Document Type


Date of Award

Spring 5-31-2007

Degree Name

Doctor of Philosophy in Applied Physics - (Ph.D.)


Federated Physics Department

First Advisor

Dale E. Gary

Second Advisor

Stephen M. White

Third Advisor

John Francis Federici

Fourth Advisor

Haimin Wang

Fifth Advisor

Carsten J. Denker

Sixth Advisor

Martin Schaden


The construction of the Frequency Agile Solar Radiotelescope (FASR) Subsystem Testbed (FST) and observational results are described. Three antennas of Owens Valley Solar Array (OVSA) have been upgraded with newly designed, state of art technology. The 1-9 GHz RF signal from the antenna feed is transmitted via broadband (45 MHz-9.5 GHz) optical fiber links to the control room. The RF is then downconverted to a 500 MHz, single-sideband signal that can be tuned across the 1-9 GHz RF band. The data are sampled with an 8-bit, 1 GHz sampling-rate digitizer, and further saved to a computer hard disk. The full-resolution time-domain data thus recorded are then correlated through offline software to provide phase and amplitude spectra. An important feature of this approach is that the data can be reanalyzed multiple times with different digital signal-processing techniques (e.g., different bit-sampling, windowing, and RFI excision methods) to test the effects of different designs. As a prototype of the FASR system, FST provides the opportunity to study the design, calibration and interference-avoidance requirements of FASR. In addition, FST provides, for the first time, the ability to perform broadband spectroscopy of the Sun with high spectral, temporal and moderate spatial resolution. With this three-element interferometer, one has the ability to determine the location of simple sources with spectrograph-like time and frequency resolution.

The large solar flare of 2006 December 6 was detected by the newly constructed FASR Subsystem Testbed, which is operating on three antennas of Owens Valley Solar Array. This record-setting burst produced an especially fine set of fiber bursts--so-called intermediate-drift bursts that drift from high to low frequencies over 6-10 s. According to a leading theory (Kuijpers 1975), the fibers are generated by packets of whistler waves propagating along a magnetic loop, which coalesce with Langmuir waves to produce escaping electromagnetic radiation in the decimeter band. With this three element interferometer, for the first time fiber burst source locations can be determined relative to the background even though the absolute location is still unkown for the lack of phase calibration information. The radio information over a 500 MHz band (1.0-1.5 GHz) was used to determine the trajectories of the bursts.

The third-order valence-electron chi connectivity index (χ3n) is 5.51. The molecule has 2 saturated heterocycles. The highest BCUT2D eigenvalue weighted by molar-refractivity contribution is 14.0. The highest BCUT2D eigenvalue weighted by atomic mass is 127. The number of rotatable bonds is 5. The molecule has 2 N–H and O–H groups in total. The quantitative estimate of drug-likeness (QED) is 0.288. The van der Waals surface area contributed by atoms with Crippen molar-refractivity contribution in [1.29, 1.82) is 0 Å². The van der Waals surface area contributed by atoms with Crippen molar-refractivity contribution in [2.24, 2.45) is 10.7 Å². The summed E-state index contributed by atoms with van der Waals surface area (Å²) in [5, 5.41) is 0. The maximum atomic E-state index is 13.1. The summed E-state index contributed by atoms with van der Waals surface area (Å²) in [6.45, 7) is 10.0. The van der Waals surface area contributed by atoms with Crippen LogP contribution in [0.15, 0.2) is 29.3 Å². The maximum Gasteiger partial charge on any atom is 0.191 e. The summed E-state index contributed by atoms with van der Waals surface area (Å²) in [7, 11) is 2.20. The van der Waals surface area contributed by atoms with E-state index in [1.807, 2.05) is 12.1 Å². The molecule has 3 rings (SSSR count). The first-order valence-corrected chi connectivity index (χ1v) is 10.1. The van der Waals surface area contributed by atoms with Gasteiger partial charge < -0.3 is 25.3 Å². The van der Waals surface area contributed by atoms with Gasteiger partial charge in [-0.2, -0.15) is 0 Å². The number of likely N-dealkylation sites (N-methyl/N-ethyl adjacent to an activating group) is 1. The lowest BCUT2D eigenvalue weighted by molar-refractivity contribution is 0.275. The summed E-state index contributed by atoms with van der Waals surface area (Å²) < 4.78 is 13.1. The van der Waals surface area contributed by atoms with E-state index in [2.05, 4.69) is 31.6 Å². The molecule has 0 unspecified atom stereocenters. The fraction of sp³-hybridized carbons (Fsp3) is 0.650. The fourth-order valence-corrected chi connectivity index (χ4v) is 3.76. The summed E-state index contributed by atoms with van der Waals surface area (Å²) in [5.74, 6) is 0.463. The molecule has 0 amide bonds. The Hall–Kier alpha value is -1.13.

Since the digital data are recorded with full resolution and processed offline, a key advantage of it is that one can process the data in different ways in order to simulate and test hardware implementations. FST data provides a unique testbed for studying methods of RFI excision. RFI is observed to be present in every one of the 500 MHz bands, and the high time and frequency resolution provided by FST allows one to characterize it in great detail. The use of time-domain kurtosis, and a variant of the kurtosis method in the frequency domain were explored to identify the presence of RFI and flag bad channels in simulated real time (i.e., we play back the raw, full-resolution recorded data and flag the bad channels during play-back just as a real-time system would do). The ability to select alternate RFI excision algorithms during play-back allows one to compare algorithms on an equal basis. From the same data set, the two kurtosis (time domain and frequency domain) RFI excision algorithms were compared. The results are compared quantitatively to show that the spectral kurtosis is more effective than time domain kurtosis algorithm for detecting the RFI contamination, as expected from theoretical considerations.

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